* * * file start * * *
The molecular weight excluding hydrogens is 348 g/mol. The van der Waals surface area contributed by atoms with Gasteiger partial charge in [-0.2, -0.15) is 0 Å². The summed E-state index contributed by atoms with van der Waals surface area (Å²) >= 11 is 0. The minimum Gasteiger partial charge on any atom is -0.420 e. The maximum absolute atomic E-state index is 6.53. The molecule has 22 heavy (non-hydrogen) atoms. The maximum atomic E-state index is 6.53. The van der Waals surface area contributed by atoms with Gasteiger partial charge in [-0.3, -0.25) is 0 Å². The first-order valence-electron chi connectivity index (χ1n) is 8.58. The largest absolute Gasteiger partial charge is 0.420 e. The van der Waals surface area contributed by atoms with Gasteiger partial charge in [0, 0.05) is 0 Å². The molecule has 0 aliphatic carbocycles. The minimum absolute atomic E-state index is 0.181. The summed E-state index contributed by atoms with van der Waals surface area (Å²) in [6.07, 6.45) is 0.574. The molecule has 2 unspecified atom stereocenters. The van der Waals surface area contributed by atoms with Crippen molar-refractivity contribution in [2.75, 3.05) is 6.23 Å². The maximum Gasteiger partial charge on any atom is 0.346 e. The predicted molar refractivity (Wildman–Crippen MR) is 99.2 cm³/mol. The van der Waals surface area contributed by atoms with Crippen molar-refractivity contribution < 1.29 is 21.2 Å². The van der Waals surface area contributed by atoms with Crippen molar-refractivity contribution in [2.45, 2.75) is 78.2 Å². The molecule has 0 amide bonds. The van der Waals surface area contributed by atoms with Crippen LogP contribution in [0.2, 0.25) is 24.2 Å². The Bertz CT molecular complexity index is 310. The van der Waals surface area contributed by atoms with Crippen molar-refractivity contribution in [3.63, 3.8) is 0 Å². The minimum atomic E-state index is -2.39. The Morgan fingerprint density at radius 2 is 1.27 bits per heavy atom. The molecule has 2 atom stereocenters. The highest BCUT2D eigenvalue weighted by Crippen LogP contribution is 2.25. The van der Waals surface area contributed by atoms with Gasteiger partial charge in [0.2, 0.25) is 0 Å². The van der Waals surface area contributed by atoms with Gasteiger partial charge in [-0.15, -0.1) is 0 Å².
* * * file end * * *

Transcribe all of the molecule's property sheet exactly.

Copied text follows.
The molecular weight excluding hydrogens is 348 g/mol. The van der Waals surface area contributed by atoms with Gasteiger partial charge in [-0.2, -0.15) is 0 Å². The summed E-state index contributed by atoms with van der Waals surface area (Å²) >= 11 is 0. The minimum Gasteiger partial charge on any atom is -0.420 e. The maximum absolute atomic E-state index is 6.53. The molecule has 22 heavy (non-hydrogen) atoms. The maximum atomic E-state index is 6.53. The van der Waals surface area contributed by atoms with Gasteiger partial charge in [-0.3, -0.25) is 0 Å². The first-order valence-electron chi connectivity index (χ1n) is 8.58. The largest absolute Gasteiger partial charge is 0.420 e. The van der Waals surface area contributed by atoms with Gasteiger partial charge in [0, 0.05) is 0 Å². The molecule has 0 aliphatic carbocycles. The minimum absolute atomic E-state index is 0.181. The summed E-state index contributed by atoms with van der Waals surface area (Å²) in [6.07, 6.45) is 0.574. The molecule has 2 unspecified atom stereocenters. The van der Waals surface area contributed by atoms with Crippen molar-refractivity contribution in [2.75, 3.05) is 6.23 Å². The maximum Gasteiger partial charge on any atom is 0.346 e. The predicted molar refractivity (Wildman–Crippen MR) is 99.2 cm³/mol. The van der Waals surface area contributed by atoms with Crippen molar-refractivity contribution < 1.29 is 21.2 Å². The van der Waals surface area contributed by atoms with Crippen molar-refractivity contribution in [2.45, 2.75) is 78.2 Å². The molecule has 0 amide bonds. The van der Waals surface area contributed by atoms with Crippen LogP contribution in [0.2, 0.25) is 24.2 Å². The Bertz CT molecular complexity index is 310. The van der Waals surface area contributed by atoms with Crippen molar-refractivity contribution in [3.63, 3.8) is 0 Å². The minimum atomic E-state index is -2.39. The Morgan fingerprint density at radius 2 is 1.27 bits per heavy atom. The molecule has 2 atom stereocenters. The highest BCUT2D eigenvalue weighted by Crippen LogP contribution is 2.25. The van der Waals surface area contributed by atoms with Gasteiger partial charge in [0.2, 0.25) is 0 Å². The van der Waals surface area contributed by atoms with Gasteiger partial charge in [-0.15, -0.1) is 0 Å².